If you have ordered lamb or mutton for hotpot in Shanghai over the last four years, you might have been served rat, fox or mink, the Ministry of Public Security said on Thursday
“Since 2009, the suspect, surnamed Wei, has bought foxes, minks, rats and other uninspected meat products in Shandong,” the ministry said in a press
release on its website.
“After adding gelatine, carmine, nitrate and other substances, he sold the meat as fake lamb rolls [for hot pot] at farmers’ markets in Jiangsu and Shanghai.”
Wei’s organisation was raided in Jiangsu and Shanghai in February, which led to the arrest of 63 suspects and the seizure of 10 tons of meat and additives.
estimates that Wei’s sales over the last four years have reached a value of 10 million yuan (HK$12.6 million).
In March, police in Baotou, a city in the Inner Mongolian Autonomous Region, stopped a company that since 2010 has been producing beef jerky from duck meat and selling it in 15 Chinese provinces. Almost 15 tons of the fake jerky were confiscated.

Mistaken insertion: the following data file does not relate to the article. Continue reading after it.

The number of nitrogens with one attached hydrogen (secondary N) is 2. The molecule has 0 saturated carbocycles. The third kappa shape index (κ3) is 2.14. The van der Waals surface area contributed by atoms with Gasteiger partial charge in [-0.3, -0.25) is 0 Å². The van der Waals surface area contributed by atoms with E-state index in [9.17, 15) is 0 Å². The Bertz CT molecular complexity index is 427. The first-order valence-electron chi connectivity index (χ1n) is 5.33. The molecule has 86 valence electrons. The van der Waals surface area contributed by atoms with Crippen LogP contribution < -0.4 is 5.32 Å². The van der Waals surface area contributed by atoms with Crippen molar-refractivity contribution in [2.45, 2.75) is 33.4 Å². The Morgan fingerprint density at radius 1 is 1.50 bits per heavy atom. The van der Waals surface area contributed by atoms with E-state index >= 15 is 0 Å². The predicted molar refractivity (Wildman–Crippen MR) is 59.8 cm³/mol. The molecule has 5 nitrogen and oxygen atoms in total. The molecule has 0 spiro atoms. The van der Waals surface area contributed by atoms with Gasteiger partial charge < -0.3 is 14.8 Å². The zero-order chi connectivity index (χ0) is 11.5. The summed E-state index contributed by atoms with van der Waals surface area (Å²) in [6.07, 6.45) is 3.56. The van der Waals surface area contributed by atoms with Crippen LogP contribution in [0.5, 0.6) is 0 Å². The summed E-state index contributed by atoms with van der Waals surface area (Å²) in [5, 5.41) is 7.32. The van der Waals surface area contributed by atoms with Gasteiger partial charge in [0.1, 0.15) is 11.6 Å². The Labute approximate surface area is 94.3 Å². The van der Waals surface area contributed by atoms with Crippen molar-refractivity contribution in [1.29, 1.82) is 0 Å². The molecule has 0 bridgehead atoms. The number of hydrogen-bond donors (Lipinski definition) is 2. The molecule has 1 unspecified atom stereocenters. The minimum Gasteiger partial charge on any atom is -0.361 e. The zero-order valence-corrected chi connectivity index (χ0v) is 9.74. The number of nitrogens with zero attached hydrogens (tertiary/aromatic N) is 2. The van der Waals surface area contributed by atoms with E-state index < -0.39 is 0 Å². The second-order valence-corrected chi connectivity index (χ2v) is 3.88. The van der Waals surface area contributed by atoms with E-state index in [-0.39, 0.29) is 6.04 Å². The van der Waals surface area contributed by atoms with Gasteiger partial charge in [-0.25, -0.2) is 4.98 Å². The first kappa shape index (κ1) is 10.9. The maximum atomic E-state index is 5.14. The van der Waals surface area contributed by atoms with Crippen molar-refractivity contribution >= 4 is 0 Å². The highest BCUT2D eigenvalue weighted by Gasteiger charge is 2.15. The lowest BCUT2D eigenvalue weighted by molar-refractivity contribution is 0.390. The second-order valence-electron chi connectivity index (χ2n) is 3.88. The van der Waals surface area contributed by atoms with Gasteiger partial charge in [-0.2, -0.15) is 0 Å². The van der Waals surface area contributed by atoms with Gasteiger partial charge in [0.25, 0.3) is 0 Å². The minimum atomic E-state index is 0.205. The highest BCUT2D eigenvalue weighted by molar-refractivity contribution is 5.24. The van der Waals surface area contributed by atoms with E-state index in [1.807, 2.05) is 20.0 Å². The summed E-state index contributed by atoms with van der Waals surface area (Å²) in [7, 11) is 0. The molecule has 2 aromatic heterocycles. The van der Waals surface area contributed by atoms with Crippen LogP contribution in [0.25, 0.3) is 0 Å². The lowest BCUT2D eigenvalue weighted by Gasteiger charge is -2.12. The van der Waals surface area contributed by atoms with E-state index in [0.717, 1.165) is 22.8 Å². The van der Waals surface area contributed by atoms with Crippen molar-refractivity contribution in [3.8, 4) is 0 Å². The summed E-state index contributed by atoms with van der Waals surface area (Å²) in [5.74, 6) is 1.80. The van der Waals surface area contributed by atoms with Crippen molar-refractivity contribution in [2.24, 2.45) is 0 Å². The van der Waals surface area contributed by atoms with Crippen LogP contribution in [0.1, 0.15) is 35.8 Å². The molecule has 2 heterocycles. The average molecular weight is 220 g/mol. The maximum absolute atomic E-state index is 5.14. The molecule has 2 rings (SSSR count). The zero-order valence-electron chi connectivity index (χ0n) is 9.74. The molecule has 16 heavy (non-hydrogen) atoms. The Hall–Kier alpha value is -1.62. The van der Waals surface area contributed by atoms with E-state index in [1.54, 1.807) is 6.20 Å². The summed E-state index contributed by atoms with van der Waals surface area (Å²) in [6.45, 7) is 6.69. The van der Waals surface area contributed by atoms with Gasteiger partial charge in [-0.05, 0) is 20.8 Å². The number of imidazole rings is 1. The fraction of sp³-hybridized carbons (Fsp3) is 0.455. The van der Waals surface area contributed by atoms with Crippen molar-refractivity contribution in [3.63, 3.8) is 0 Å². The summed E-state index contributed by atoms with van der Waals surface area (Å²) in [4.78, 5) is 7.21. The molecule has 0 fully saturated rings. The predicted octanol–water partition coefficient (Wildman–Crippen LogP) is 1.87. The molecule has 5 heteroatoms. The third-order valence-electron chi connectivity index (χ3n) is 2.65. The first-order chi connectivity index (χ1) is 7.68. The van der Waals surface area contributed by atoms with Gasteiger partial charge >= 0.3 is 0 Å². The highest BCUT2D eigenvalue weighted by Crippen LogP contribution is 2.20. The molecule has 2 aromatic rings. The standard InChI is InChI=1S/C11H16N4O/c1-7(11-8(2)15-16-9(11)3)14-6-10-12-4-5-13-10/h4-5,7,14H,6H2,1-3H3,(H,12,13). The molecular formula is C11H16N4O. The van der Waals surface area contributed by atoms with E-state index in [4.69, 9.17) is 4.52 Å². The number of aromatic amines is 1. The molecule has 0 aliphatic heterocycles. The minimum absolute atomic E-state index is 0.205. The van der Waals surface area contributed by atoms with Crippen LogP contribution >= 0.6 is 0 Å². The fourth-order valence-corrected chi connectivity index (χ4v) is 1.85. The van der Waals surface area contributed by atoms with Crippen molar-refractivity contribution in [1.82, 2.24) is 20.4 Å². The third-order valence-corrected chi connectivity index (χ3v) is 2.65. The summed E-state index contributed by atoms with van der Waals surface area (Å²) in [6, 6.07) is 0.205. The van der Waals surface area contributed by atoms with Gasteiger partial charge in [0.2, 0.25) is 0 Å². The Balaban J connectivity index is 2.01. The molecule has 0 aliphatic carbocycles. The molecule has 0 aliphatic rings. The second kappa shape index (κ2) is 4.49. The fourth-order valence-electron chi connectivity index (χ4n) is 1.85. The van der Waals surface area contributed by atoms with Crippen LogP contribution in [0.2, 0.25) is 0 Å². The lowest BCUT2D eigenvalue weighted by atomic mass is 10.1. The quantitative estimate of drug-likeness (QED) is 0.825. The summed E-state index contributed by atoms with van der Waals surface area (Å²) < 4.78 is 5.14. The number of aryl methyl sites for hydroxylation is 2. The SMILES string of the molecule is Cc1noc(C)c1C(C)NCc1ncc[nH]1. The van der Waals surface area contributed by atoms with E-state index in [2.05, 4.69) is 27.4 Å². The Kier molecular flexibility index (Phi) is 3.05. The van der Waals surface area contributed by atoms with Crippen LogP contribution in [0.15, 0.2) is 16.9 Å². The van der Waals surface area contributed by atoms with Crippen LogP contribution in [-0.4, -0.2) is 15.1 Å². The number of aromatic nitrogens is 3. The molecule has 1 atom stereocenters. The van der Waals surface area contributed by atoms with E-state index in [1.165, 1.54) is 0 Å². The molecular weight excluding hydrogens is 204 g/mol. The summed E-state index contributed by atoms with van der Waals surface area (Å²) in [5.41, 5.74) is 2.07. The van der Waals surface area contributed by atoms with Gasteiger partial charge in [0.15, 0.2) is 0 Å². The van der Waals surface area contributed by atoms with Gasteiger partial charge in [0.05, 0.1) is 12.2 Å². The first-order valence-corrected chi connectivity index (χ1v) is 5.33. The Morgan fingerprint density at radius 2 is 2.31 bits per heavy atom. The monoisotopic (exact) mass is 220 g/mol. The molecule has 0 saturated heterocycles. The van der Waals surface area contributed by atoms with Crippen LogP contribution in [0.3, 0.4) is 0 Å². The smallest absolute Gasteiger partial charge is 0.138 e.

These are two of 10 stomachs-wrenching cases the ministry listed as exemplary of a crackdown on food product fraud
– meat of diseased animals, steroid-manipulated meat and sewer oil – that started two weeks before Chinese New Year, on January 25.
Over the last three months, authorities throughout China
have seized some 20,000 tons in counterfeit meat and arrested 3,576 suspects in the operation, dealing “a heavy blow to the arrogance of criminals”, the ministry said.
The campaign comes amid a growing shortage in agricultural products and a general sense of anxiety over food security.
The task of providing an adequate supply of safe food would be “very tough”, Agriculture Minister Han Changfu said at a meeting
In 2010, some 300,000 children got sick after consuming melamine-tainted milk products.
Studies last year showed excessive amounts of heavy metals in rice from several regions. In 2005, a fake chicken egg producer’s website boasted producing 1,500 eggs a day out of paraffin wax and algae.